By: Vickie Gonzalez
Bus 520 – Leadership and Organizational Behavior
Professor: Dr. Marilyn Carroll
October 24th, 2012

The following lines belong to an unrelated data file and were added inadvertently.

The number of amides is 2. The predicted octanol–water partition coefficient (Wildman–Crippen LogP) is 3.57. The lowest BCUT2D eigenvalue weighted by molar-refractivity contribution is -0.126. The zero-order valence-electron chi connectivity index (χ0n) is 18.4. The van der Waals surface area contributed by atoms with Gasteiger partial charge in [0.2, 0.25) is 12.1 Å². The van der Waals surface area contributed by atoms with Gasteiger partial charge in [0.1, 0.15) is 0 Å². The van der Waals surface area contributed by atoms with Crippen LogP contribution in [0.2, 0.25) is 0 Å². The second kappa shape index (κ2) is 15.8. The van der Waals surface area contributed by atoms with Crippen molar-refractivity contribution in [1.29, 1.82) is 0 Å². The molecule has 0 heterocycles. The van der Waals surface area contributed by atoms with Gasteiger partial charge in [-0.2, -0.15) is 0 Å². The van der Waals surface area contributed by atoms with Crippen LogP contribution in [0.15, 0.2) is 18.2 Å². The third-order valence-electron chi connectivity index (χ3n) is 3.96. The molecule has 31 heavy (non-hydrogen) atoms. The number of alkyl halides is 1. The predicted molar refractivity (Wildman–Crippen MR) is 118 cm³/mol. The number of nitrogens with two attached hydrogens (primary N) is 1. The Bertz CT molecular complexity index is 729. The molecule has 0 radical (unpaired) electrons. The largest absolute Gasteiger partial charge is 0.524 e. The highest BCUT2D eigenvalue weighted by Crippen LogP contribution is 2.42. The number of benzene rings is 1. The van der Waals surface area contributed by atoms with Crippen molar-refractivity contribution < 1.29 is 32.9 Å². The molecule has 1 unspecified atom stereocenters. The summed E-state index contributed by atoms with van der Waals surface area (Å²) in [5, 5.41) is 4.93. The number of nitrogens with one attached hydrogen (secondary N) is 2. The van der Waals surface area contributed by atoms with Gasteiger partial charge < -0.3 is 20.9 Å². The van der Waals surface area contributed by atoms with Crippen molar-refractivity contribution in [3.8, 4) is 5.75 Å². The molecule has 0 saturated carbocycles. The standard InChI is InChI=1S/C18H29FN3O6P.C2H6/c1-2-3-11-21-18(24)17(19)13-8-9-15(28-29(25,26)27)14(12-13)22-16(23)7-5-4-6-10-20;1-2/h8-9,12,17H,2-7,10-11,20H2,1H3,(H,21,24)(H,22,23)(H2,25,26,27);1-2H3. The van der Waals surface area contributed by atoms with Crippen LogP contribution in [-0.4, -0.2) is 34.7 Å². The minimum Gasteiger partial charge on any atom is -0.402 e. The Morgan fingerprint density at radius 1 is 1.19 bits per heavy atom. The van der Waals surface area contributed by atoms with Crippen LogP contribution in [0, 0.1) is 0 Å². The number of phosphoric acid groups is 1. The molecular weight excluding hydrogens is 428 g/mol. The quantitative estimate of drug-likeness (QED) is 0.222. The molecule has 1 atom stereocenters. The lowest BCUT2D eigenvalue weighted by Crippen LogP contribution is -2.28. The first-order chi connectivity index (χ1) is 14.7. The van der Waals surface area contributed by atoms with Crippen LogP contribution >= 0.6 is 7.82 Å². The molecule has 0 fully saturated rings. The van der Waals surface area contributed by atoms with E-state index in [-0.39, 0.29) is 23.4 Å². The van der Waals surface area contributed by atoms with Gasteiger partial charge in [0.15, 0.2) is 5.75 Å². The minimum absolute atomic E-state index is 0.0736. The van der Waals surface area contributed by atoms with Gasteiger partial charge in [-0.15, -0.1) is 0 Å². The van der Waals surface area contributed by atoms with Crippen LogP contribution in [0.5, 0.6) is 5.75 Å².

Workplace romances are now one of the challenges that organizations of all sizes have to address. How they address them varies from organization to organization. Some businesses and organizations strictly prohibit them in any form or fashion, while others prohibit them when the participants are in certain roles within the organization. Some companies have chosen not to address the issue at all and others are using a more formal method of documenting and mitigating the risk they feel these relationships pose. One of the methods of documenting, and potentially mitigating, this risk is known as a consensual relationship agreement or CRA. In the text that follows I will argue for the use of CRA’s in the workplace. Secondly, I will present a counter argument for the use of CRA’s. Then we will then look at the ethical principles involved in the use of CRA’s. Lastly I will present another option that may be available for addresses these consensual relationships. First, let’s look at what brought about the need for CRA’s. On June 28th, 1914 Gavrilo Princip, of Sarajevo, assassinated the Archduke and heir to the throne of Austria, Franz Ferdinand (Collins, 2008, p. 9). Thirty-seven days later World War I began, and with it, so did what some see as the beginnings of women entering the workplace. The Munitions of War Act of 1915 moved twenty-one percent of Britain’s wives, sisters, mothers and daughters into the workforce (Woolacott, 1994, p. 17). Factory workers became soldiers and the women in their lives became factory workers. By 1941, and the United States’ entrance into World War II, 18.9 million American women had entered the workforce as well (Weak-Baxter, 2010, p.14). Japan had attacked Pearl Harbor and patriotism was welling just as strong in American women as it was in American men. Now,...